Each kitchen is furnished with a heavy-duty MKN one-piece top modular cooking suite and a mix of floor-standing and countertop combination ovens. Preparation counters and chefs’ passes are bespoke manufactured stainless steel to suit the room shape and everything is fitted with built-in variable temperature refrigerated drawer systems and integral shelving to make the most efficient use of the space and create a streamlined design.

In addition, the ground floor houses a small preparation and hot kitchen to support the function business, the first floor has a pantry with pass, beverage station and holding for food delivered from the main kitchen and the third floor has a central refrigerated and dry goods store, a central conveyor warewash and a beer and wine cellar with python links to the bars on the fourth, fifth and sixth floors.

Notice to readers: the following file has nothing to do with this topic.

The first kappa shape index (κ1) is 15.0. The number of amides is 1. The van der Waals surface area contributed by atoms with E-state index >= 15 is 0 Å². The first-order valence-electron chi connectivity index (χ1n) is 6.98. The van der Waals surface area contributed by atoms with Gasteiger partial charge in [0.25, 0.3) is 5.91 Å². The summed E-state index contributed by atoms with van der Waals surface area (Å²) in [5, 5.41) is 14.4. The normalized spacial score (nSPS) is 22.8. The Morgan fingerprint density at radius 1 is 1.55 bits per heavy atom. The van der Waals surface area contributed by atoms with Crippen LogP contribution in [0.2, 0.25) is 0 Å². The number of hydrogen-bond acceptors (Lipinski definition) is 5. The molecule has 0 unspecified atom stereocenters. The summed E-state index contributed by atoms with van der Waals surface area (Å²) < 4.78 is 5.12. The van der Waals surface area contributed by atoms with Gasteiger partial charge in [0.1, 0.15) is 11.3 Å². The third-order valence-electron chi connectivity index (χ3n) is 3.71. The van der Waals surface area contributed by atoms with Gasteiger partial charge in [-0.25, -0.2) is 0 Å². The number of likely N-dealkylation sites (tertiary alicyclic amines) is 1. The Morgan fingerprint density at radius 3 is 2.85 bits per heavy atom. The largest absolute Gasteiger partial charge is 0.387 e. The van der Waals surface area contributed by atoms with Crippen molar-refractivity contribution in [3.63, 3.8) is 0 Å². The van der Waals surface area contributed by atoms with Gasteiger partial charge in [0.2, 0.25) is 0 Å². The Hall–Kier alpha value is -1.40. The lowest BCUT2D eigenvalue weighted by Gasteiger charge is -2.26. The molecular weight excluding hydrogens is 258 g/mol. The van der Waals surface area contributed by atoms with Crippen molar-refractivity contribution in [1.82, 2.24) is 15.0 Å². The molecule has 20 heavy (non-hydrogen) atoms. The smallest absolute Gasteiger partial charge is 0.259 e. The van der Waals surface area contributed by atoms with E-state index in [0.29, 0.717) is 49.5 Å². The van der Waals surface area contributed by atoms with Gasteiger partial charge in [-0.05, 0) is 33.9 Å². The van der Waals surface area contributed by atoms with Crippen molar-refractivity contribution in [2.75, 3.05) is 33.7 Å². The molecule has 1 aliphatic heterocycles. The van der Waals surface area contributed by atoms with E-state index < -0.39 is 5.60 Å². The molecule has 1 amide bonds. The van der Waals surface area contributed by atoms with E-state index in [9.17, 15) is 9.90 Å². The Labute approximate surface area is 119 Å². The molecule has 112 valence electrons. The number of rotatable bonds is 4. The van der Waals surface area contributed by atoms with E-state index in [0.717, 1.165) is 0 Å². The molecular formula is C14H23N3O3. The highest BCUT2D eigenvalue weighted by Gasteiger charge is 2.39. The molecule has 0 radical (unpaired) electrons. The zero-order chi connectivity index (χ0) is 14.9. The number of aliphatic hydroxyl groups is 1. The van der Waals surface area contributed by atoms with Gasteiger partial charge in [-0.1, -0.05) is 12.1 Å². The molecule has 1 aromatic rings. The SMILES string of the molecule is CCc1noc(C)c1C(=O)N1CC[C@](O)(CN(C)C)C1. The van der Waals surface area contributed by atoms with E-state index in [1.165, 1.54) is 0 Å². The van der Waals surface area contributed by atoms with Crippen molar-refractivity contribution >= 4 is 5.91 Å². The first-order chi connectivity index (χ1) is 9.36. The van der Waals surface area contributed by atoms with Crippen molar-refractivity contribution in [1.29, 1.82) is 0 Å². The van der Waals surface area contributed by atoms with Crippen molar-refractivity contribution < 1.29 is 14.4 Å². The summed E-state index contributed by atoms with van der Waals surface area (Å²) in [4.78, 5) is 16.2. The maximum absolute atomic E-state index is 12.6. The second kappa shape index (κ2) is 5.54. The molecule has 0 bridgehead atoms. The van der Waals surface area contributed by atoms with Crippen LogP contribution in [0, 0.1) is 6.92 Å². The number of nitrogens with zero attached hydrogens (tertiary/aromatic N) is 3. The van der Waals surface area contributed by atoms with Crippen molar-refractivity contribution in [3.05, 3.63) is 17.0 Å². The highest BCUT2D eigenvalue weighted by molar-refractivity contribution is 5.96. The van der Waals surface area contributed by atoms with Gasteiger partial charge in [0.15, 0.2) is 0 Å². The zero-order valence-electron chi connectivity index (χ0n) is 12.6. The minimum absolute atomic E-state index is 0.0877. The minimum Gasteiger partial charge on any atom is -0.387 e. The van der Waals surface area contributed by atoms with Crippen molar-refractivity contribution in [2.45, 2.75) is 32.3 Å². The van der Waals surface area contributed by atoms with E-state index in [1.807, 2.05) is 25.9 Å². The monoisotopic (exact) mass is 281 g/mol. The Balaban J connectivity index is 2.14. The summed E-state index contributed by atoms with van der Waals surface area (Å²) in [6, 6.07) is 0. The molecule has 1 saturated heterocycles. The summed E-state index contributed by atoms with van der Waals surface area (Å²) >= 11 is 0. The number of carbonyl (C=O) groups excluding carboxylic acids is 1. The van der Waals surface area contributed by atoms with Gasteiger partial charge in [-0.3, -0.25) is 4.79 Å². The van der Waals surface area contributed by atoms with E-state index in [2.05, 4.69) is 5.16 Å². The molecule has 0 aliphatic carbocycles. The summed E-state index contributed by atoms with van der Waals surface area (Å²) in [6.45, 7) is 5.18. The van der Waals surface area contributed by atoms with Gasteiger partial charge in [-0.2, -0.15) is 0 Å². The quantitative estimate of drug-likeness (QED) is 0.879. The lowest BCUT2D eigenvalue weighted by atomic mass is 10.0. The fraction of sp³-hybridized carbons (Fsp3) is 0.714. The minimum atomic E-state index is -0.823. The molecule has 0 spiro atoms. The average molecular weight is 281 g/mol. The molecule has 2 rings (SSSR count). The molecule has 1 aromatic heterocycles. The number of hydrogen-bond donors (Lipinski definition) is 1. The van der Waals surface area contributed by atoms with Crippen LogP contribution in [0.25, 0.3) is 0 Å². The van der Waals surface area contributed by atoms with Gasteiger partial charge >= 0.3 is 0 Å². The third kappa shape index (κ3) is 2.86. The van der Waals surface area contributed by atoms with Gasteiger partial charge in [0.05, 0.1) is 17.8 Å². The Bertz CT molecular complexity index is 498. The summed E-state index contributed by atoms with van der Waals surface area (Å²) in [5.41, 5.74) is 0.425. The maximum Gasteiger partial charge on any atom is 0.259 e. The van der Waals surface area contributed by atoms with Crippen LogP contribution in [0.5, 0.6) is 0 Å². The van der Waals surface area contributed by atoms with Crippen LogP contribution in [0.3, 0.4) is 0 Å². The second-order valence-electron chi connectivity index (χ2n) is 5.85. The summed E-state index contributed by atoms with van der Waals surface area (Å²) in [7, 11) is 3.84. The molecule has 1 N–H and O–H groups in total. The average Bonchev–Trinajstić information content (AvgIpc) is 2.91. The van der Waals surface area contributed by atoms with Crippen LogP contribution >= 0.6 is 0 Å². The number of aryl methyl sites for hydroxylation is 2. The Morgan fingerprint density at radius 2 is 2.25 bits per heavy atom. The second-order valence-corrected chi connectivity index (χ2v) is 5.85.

But it was the fourth floor kitchen, which was to be used by Labron-Johnson and the visiting guest chefs, where the greatest design challenges lay in terms of both space and infrastructure.

“Due to the complex angular shape of the area and glazing to one entire elevation, the bespoke cooking suite could not exceed a 2.4m x 1.6m footprint, nor could the ventilation air volumes exceed the constraints of the ductwork size able to fit within the riser,” Rose explains.

Close collaboration with the interior designer, Russell Sage Studio, and the client was essential to create a functional space. Rose also worked closely with MKN to design a professional suite that could incorporate advanced induction cooking, an electric chargrill, salamander, built-in pan storage and refrigeration plus space for compact GN1/1 combination ovens.

A sustainable vision